book movie for adults? No way!
In "Spider-Man" we got the introduction, and now we get the story -- a darker, deeper, more poignant tale that defies the boundaries of comic book movies and dares to venture into the territory of motion picture excellence.
The first "Spider-Man" was a very good movie, and one of my favorite films from 2002. It contained a sort of underlying complexity, surrounded by a simple cover that made it worthy of recommendation. The setup of Peter Parker's superhero powers was the most entertaining aspect of the movie, and its fight scenes were explosive in more ways than just one. Doc Ock was always my favorite villain from the Spider-Man franchise (closely followed, or equaled, by Venom, who is rumored to show up in the next installment), and Alfred Molina does a commendable job of portraying him. He isn't exactly how I had imagined him, but far more believable given the circumstances of his transformation. Maguire once again proves that he can handle this role and Dunst is given a larger part in the film, whereas Franco is thankfully given less screen time (although the implications of his final appearance in the movie are breathtaking).
|Now, in "Spider-Man 2," the complexity becomes even more elaborate. The film takes on a dark edge that deals with the hero behind the mask -- Peter Parker (Tobey Maguire), the human being, not Spider-Man, the invincible superhero alter ego. The action is reduced to secondary importance; the characters take first place. It studies them, their motivations; what makes them tick. The first film didn't only introduce Spider-Man, but also his friends -- now, we sit back and watch their progression unfold on screen.|
|The film picks up two years after the original. Peter Parker (Tobey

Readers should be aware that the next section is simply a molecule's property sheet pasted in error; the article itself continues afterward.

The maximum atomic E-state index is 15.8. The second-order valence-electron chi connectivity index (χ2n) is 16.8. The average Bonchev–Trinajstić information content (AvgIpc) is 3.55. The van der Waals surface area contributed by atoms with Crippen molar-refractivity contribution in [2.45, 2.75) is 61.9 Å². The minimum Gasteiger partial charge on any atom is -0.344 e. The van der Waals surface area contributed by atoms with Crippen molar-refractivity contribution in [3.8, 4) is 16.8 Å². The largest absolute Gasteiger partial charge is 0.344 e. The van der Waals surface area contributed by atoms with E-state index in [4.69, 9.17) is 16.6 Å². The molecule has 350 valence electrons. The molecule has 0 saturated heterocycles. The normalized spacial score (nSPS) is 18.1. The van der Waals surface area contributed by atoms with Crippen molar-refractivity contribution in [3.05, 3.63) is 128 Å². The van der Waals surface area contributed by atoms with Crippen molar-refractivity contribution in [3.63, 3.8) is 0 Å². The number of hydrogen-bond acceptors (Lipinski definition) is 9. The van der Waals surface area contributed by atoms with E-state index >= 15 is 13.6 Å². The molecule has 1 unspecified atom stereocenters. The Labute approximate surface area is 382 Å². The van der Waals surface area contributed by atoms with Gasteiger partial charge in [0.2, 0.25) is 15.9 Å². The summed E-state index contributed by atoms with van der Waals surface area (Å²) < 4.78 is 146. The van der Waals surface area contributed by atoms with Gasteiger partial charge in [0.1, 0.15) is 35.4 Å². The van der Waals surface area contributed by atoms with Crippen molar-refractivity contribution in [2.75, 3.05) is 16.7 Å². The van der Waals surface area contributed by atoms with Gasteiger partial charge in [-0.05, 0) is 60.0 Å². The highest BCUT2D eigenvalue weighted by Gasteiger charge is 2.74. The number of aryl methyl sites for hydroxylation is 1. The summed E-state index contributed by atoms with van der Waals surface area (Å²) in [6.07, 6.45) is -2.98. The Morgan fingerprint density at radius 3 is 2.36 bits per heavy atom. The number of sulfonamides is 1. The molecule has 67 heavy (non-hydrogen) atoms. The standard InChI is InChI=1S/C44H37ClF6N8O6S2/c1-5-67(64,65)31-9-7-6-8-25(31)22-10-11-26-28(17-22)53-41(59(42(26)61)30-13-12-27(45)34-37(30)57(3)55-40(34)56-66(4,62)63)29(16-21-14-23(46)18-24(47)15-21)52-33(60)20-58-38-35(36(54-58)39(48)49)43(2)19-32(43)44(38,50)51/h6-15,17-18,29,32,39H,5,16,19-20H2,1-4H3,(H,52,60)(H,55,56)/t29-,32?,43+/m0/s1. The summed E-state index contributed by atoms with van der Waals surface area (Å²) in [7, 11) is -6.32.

Maguire) continues his academic pursuits, whilst parading about as Spider-Man when he
finds the time. However, with his grades falling, his part-time jobs failing, his love
life crashing and his social life burning, Peter decides to abandon his alter ego persona
and develop a social life. Then "Dr. Octopus" (Alfred Molina) -- an eight-limbed
fusion of human form and robotics -- begins to terrorize the city, in the hopes of
resurrecting a science project that turned him into the "mechanical monster" he
The four extra limbs have altered the Doctor's personality, and he is no longer a friendly scientist but a deadly villain. With crime rate up 75%, Mary Jane Watson (Kirsten Dunst) marrying a famous astronaut, Harry Osborn (James Franco) planning revenge on Spider-Man, and Aunt May (Rosemary Harris) losing trust in her nephew, Peter must choose between his friends and his duties -- be Spider-Man, or Peter Parker?
|His final decision is predictable, but the film deals with
his course of actions leading up to his final decision, and adds a strong sense of
humanity and realistic struggle to a rather unrealistic story.
Some action enthusiasts might be disappointed in the lack of constant
fighting in "Spider-Man 2," and the majority of the film is indeed spent
focusing on the characters. I liked this. "Spider-Man 2" returns to the roots of
comic books, in which the characters are the focus -- not the action. I am not a comic
book fan, but one thing I have gathered over the years is that comic books do present an
extraordinary medium for character study -- comics allow people across the world to share
the trials and tribulations of the story's protagonist(s). "X-Men" was
successful because it utilized this structure of storytelling, placing unbelievable
characters in a believable world; "Spider-Man 2" is even better, one of the most
thrilling rides in years. It creates a surge of joy that I haven't experienced since the
first "Spider-Man" came out.